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More Postcards From Pitchfork

See also:
* Pavement at Pitchfork
* Postcards From Pitchfork

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1. "Modest Mouse closed out the night with an amazing show, opening things off right with a superb, near-nine-minute version of 'Tiny Cities Made of Ashes,' which sounded almost like an entirely different song," Dusty of Radio K writes. "The band almost looked like Broken Social Scene up there at times, with up to seven people playing at once - including trumpets, standup bass, an accordian and Brock's own banjo.

"By the fourth song - a sexily slow rendition of 'Satellite Skin' - the crowd was throwing glowsticks and dancing and singing along.

"Other highlights included a Tom Waits-y version of 'This Devil's Workday.'"

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2. "At least Barcelona's Delorean worked its own mellow, electronic grooves effectively into a pleasant if not electrifying mid-afternoon trance-out breather," Jim DeRogatis writes.

"But midway through its set, I was nonetheless counting the minutes until Titus Andronicus, one of those 'wow' revelations that blew me away the first time it appeared at Pitchfork in 2008."

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3. "Drawing the largest crowd we'd seen yet at the Balance Stage (the smallest stage at the fest), Washed Out, the one-man act of artist Ernest Greene, put the bustling crowd in a trance with his set of gauzy, layered synthpop," K.B. writes at Chicagoist.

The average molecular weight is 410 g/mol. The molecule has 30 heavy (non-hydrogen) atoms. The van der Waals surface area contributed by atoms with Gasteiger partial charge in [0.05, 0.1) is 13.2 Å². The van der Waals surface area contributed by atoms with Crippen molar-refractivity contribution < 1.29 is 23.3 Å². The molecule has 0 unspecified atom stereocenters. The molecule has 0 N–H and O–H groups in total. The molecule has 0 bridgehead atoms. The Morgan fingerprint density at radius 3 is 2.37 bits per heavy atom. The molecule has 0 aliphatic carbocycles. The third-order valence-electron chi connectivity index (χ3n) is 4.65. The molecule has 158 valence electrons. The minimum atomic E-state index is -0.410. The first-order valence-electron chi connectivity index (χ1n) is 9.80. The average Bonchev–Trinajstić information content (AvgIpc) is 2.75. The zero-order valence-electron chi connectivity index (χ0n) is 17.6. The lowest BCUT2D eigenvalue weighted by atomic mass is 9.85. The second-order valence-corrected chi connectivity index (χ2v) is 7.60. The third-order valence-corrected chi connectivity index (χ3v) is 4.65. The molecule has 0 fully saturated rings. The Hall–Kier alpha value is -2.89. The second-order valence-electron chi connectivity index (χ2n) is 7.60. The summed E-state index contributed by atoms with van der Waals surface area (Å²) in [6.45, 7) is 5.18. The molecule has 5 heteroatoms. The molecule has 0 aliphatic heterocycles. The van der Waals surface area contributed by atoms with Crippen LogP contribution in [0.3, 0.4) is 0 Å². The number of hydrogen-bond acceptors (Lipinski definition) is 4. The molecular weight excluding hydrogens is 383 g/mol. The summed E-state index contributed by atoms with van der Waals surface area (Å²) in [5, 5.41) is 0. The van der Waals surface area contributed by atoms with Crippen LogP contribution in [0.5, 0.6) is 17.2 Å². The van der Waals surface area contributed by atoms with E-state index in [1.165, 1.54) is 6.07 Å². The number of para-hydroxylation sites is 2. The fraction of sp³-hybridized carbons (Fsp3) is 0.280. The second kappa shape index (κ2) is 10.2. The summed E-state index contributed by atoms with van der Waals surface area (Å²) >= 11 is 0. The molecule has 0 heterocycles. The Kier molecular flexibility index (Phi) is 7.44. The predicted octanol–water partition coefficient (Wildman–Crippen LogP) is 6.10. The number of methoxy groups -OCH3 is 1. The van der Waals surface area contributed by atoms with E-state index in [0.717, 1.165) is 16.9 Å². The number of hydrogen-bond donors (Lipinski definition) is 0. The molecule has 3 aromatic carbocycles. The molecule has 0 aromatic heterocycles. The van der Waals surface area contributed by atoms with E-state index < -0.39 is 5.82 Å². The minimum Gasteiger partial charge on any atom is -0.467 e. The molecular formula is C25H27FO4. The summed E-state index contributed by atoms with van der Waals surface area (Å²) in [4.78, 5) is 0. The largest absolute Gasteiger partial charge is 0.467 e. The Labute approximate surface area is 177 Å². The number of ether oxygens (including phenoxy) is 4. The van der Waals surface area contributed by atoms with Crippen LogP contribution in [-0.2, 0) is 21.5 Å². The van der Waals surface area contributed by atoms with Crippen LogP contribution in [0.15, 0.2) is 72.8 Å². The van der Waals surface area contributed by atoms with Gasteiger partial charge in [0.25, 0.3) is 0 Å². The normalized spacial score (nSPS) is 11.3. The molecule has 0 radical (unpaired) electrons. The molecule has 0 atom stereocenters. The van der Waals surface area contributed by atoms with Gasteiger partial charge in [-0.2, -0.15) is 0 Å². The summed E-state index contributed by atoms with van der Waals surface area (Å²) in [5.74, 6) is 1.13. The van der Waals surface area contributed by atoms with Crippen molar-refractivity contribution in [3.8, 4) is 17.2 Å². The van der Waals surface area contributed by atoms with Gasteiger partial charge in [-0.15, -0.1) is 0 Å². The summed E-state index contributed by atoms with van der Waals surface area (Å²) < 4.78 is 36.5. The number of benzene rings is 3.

"On the flickering 'Get Up' and 'You'll See It' Greene smartly invited the crowd to clap along and sing on different songs; his small gestures went a long way in keeping the audience engaged while he twisted knobs and switches."

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4. "Major Lazer ramped up the insanity to a ridiculous degree Sunday afternoon, bringing Chinese dragons, daggering, and lung-rattling beats to a stunned but ecstatic audience," Kyle Ryan writes for Spin.

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5. "I honestly don't know why it didn't dawn on me that [Big Boi'd] be dipping way back into Outkast's early catalog, but when 'ATLiens' was played right off the bat, I almost died," Katie Guymon writes at Speakers in Code. "This was the point of the day where all the hipster facades melted away, and people just genuinely got down with their bad selves."

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6. "Canadian indie heavyweights Broken Social Scene opened their set with the soaring anthems that make them a perfect festival act," Ryan Warner writes for City Pages.

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7. Neon Indian also played a late-night set at the Bottom Lounge.

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Comments welcome.



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Posted on July 21, 2010


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